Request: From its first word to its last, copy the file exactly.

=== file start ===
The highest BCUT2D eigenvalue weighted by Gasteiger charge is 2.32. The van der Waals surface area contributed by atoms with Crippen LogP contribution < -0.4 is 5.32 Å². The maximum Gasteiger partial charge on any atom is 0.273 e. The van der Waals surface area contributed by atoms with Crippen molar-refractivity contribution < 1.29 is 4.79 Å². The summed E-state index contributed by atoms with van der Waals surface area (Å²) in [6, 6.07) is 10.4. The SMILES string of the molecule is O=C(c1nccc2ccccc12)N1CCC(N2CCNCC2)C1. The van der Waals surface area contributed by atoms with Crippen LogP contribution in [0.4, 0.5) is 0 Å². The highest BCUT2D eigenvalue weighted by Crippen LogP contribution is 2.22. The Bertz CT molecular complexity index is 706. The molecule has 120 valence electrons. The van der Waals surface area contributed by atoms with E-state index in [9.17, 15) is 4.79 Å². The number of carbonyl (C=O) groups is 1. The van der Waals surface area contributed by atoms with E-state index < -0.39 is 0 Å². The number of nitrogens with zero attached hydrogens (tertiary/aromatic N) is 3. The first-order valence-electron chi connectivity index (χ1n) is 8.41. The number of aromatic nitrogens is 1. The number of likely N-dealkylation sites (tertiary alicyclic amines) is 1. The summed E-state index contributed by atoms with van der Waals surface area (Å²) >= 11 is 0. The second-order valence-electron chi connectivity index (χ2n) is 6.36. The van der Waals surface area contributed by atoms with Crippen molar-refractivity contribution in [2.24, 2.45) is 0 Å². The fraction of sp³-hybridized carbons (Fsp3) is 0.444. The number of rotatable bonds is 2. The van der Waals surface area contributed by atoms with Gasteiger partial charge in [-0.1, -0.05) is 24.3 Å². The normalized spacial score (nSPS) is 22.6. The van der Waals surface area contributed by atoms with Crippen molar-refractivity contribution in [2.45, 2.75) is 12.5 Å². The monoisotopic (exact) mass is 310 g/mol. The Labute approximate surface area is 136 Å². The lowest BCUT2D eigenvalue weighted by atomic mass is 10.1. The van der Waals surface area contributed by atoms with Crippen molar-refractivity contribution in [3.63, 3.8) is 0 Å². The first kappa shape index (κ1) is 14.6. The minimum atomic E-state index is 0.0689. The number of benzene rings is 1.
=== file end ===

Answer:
The highest BCUT2D eigenvalue weighted by Gasteiger charge is 2.32. The van der Waals surface area contributed by atoms with Crippen LogP contribution < -0.4 is 5.32 Å². The maximum Gasteiger partial charge on any atom is 0.273 e. The van der Waals surface area contributed by atoms with Crippen molar-refractivity contribution < 1.29 is 4.79 Å². The summed E-state index contributed by atoms with van der Waals surface area (Å²) in [6, 6.07) is 10.4. The SMILES string of the molecule is O=C(c1nccc2ccccc12)N1CCC(N2CCNCC2)C1. The van der Waals surface area contributed by atoms with Crippen LogP contribution in [0.4, 0.5) is 0 Å². The highest BCUT2D eigenvalue weighted by Crippen LogP contribution is 2.22. The Bertz CT molecular complexity index is 706. The molecule has 120 valence electrons. The van der Waals surface area contributed by atoms with E-state index in [9.17, 15) is 4.79 Å². The number of carbonyl (C=O) groups is 1. The van der Waals surface area contributed by atoms with E-state index < -0.39 is 0 Å². The number of nitrogens with zero attached hydrogens (tertiary/aromatic N) is 3. The first-order valence-electron chi connectivity index (χ1n) is 8.41. The number of aromatic nitrogens is 1. The number of likely N-dealkylation sites (tertiary alicyclic amines) is 1. The summed E-state index contributed by atoms with van der Waals surface area (Å²) >= 11 is 0. The second-order valence-electron chi connectivity index (χ2n) is 6.36. The van der Waals surface area contributed by atoms with Crippen molar-refractivity contribution in [2.24, 2.45) is 0 Å². The fraction of sp³-hybridized carbons (Fsp3) is 0.444. The number of rotatable bonds is 2. The van der Waals surface area contributed by atoms with Gasteiger partial charge in [-0.1, -0.05) is 24.3 Å². The normalized spacial score (nSPS) is 22.6. The van der Waals surface area contributed by atoms with Crippen molar-refractivity contribution in [2.45, 2.75) is 12.5 Å². The monoisotopic (exact) mass is 310 g/mol. The Labute approximate surface area is 136 Å². The lowest BCUT2D eigenvalue weighted by atomic mass is 10.1. The van der Waals surface area contributed by atoms with Crippen molar-refractivity contribution in [3.63, 3.8) is 0 Å². The first kappa shape index (κ1) is 14.6. The minimum atomic E-state index is 0.0689. The number of benzene rings is 1.